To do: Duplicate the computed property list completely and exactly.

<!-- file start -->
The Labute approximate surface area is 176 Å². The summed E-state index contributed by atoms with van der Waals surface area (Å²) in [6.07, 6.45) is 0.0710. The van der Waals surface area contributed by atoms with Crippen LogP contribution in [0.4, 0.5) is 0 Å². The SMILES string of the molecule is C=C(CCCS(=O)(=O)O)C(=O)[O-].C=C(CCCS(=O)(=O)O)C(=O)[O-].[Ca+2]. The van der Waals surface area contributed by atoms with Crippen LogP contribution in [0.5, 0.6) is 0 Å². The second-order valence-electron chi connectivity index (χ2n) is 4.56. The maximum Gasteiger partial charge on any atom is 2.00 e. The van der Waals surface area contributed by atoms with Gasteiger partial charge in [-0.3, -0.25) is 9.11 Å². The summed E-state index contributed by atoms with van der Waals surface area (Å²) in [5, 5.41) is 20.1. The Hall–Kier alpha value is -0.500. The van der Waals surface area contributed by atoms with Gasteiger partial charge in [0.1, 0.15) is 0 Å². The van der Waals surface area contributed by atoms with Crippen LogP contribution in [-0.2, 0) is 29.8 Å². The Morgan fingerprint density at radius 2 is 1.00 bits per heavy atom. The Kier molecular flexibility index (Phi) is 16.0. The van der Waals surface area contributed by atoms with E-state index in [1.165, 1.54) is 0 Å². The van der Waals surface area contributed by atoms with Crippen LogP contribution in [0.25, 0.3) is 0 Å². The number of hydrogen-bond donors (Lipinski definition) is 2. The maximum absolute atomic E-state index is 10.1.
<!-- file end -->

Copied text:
The Labute approximate surface area is 176 Å². The summed E-state index contributed by atoms with van der Waals surface area (Å²) in [6.07, 6.45) is 0.0710. The van der Waals surface area contributed by atoms with Crippen LogP contribution in [0.4, 0.5) is 0 Å². The SMILES string of the molecule is C=C(CCCS(=O)(=O)O)C(=O)[O-].C=C(CCCS(=O)(=O)O)C(=O)[O-].[Ca+2]. The van der Waals surface area contributed by atoms with Crippen LogP contribution in [0.5, 0.6) is 0 Å². The second-order valence-electron chi connectivity index (χ2n) is 4.56. The maximum Gasteiger partial charge on any atom is 2.00 e. The van der Waals surface area contributed by atoms with Gasteiger partial charge in [-0.3, -0.25) is 9.11 Å². The summed E-state index contributed by atoms with van der Waals surface area (Å²) in [5, 5.41) is 20.1. The Hall–Kier alpha value is -0.500. The van der Waals surface area contributed by atoms with Gasteiger partial charge in [0.1, 0.15) is 0 Å². The van der Waals surface area contributed by atoms with Crippen LogP contribution in [-0.2, 0) is 29.8 Å². The Morgan fingerprint density at radius 2 is 1.00 bits per heavy atom. The Kier molecular flexibility index (Phi) is 16.0. The van der Waals surface area contributed by atoms with E-state index in [1.165, 1.54) is 0 Å². The van der Waals surface area contributed by atoms with Crippen LogP contribution in [0.25, 0.3) is 0 Å². The number of hydrogen-bond donors (Lipinski definition) is 2. The maximum absolute atomic E-state index is 10.1.